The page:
The room, with its empty bookshelves, dual computer screens, and not much else, seemed appropriately open to possibility as the headquarters for a woman about to chart new territory.

Levine, who has just been named Pennsylvania's physician general, spent most of her 57 years - at least outwardly - as a man. If the state Senate confirms her appointment, the doctor, who until a few years ago was known as Richard Levine, will become one of the nation's very few, openly transgender people in public office.

When Gov. Wolf announced her on Jan. 17 as his choice for the cabinet post, he cited her expertise in pediatrics, psychiatry, and behavioral health.

Read more at http://www.philly.com/philly/health/20150125_Pa__s_new_physician_general_brings_an_LGBT_point_of_view.html

Colorado seeks permission to grow pot at state universities

After years of trying to stamp out marijuana use on college campuses, Colorado officials are now asking the federal government to allow its state universities to grow their own pot.

The reason, they say, is that the legalization of the drug here has raised questions about its health effects, questions that can only be answered by studying large amounts and different strains of marijuana.

But researchers face bureaucratic hurdles in scoring pot from the one federally approved marijuana farm, a 12-acre facility at the University of Mississippi's National Center for Natural Products Research.

In a letter to federal regulators last month, Colorado Deputy Atty. Gen. David Blake said research into the "medicinal value or detriment of marijuana, particularly those strains not grown and made available by the federal government, have become important to the national debate over marijuana legalization."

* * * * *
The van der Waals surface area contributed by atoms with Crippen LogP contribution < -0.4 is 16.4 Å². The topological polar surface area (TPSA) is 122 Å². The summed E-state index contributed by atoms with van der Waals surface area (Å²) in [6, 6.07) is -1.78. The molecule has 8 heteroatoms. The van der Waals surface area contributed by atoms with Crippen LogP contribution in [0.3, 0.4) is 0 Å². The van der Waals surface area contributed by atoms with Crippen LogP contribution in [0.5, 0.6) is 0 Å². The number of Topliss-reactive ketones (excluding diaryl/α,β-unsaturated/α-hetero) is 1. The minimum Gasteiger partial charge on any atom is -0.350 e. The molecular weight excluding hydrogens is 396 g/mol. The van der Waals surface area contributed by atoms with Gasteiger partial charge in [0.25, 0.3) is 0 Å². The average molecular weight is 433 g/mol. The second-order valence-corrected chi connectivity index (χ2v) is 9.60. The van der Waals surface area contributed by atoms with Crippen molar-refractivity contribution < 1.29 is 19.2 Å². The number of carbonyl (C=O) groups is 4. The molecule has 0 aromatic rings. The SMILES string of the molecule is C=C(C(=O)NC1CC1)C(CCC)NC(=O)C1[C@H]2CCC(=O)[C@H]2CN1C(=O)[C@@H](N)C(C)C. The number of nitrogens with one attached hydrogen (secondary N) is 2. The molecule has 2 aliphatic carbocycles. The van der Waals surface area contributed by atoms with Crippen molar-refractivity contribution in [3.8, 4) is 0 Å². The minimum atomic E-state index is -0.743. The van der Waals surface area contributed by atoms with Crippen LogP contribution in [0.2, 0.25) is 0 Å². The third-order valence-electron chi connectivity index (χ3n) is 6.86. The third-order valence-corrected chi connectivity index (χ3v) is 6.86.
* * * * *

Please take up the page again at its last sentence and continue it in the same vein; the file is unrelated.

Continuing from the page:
Sunday's Doonesbury- Bushwhacking

McDonald's U.S. Fries Have Three Times as Many Ingredients as Those in the UK

McDonald's recently published a video revealing what really goes into their French fries. It's part of their new ad campaign called "Our food. Your questions." in which they try to prove that their menu items are indeed made from recognizable ingredients. Mashable notes that in the video host Grant Imahara "reverse engineers" the process of McDonald's French fry production and finds that while the chain does indeed use real potatoes, there are also more than a few other ingredients. To make a fry ó which at its most basic form is simply potato, salt, and oil ó McDonald's uses 14 ingredients, including strange items like hydrolyzed milk, natural beef flavor, and sodium acid pyrophosphate.

Over on Boing Boing, blogger Mark Frauenfelder points out that that McDonald's locations in the UK serve up fries made from a much simpler recipe. The official McDonald's UK site reveals that they use just five ingredients in their fries: Potatoes, two kinds of oil, dextrose, and salt. Frauenfelder writes that "notably absent" from the UK version but found stateside is methylpolysiloxane, "a commonly used anti-foaming agent that's also an ingredient used to make Silly Putty."

McDonald's should probably get their American fries in check as soon as possible if they hope to improve their image and possibly increase sales. McDonald's spent most of 2014 struggling fiscally and prospects are not looking up. The Wall Street Journal reports that the chain announced a "21% drop in earnings for the latest quarter" this week.


Toon: Deflation Nation